Living in a big Family: Sosolya Undugu Dance Academy
The Sosolya Undugu Dance Academy is placed in the slum of Kabalagala, the entertainment- and red-light-district in Uganda’s capital Kampala. Many children there do not get enough food and do not go to school. Some are alone and live on the streets. Since 1993 those left-alone children have a safe place to go: The Centre of the Sosolya Undugu Dance Academy. Around 80 children between 5 and 18 years live there constantly. Other children visit boarding schools and stay at the Centre only during weekend and holidays. All in all the Academy supports around 200 children and youths with food, shelter and education.
Sosolya provides their fosterlings not only food, shelter and everything else they need on a daily basis. Furthermore Sosolya offers love, safety, dignity and hope for a good future. These values are the key to understand the importance of Sosolya. Boys and girls from different backgrounds, tribes and religions live peaceful together as brothers and sisters. In many parts of Africa these differences are the cause of war and terror. But not at the Sosolyas: Boys and girls live in a very small space but respect and help each other. The children and youths come from precarious family backgrounds. At the Centre most of them have, for the first time, the feeling of living in a family.
Sosolya is also known abroad. They showed thousands of people all over the world the east African art’s variety and liveliness.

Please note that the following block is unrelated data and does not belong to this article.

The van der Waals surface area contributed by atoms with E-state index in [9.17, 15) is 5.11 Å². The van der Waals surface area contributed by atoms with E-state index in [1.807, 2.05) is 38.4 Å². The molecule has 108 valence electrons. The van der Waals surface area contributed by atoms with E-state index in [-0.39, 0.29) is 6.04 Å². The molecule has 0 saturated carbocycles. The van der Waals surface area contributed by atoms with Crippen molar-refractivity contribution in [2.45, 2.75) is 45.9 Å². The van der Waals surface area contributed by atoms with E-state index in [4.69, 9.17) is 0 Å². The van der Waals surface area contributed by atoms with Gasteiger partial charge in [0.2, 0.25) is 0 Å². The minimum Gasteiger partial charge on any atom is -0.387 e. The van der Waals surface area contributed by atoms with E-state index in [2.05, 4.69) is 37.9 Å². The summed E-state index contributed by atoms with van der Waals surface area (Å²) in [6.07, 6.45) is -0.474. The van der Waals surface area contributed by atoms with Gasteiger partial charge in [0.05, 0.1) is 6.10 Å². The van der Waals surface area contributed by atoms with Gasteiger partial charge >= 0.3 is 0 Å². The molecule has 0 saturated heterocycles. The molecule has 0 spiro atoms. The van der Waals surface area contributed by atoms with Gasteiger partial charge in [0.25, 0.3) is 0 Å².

Sosolya shows that education and sensitivity helps young people to learn how to organize their lives by themselves. While in Uganda every fifth woman gets pregnant before being 18, at Sosolya there are no teenage pregnancies.
Sosolya Undugu Family Academy
Since 2017 the project Sosolya Undugu Dance Academy is part of the officially registered NGO Sosolya Undugu Family Academy.
Its goals are:
- Built trust between all African people in educating them to consider each other as brothers and sisters and respect each other dignities.
- Encourage respect and understanding by learning each other’s dances and music
- Conservation development of traditional art and at the same time abandon damaging cultural rituals such as female genital mutilation
Together in the Undugu Family
The Undugu Family affiliated the Sosolya in 2009. Undugu Family was founded by the Jesuit priest Steven Amani Msele. Found in Tanzania Undugu spread to Uganda and Kenya so far. The Swahili word Undugu means brother- and sisterhood. Its goal is to educate people to live together in peace and prosperity, independent from which tribe they come from or which religion they belong to.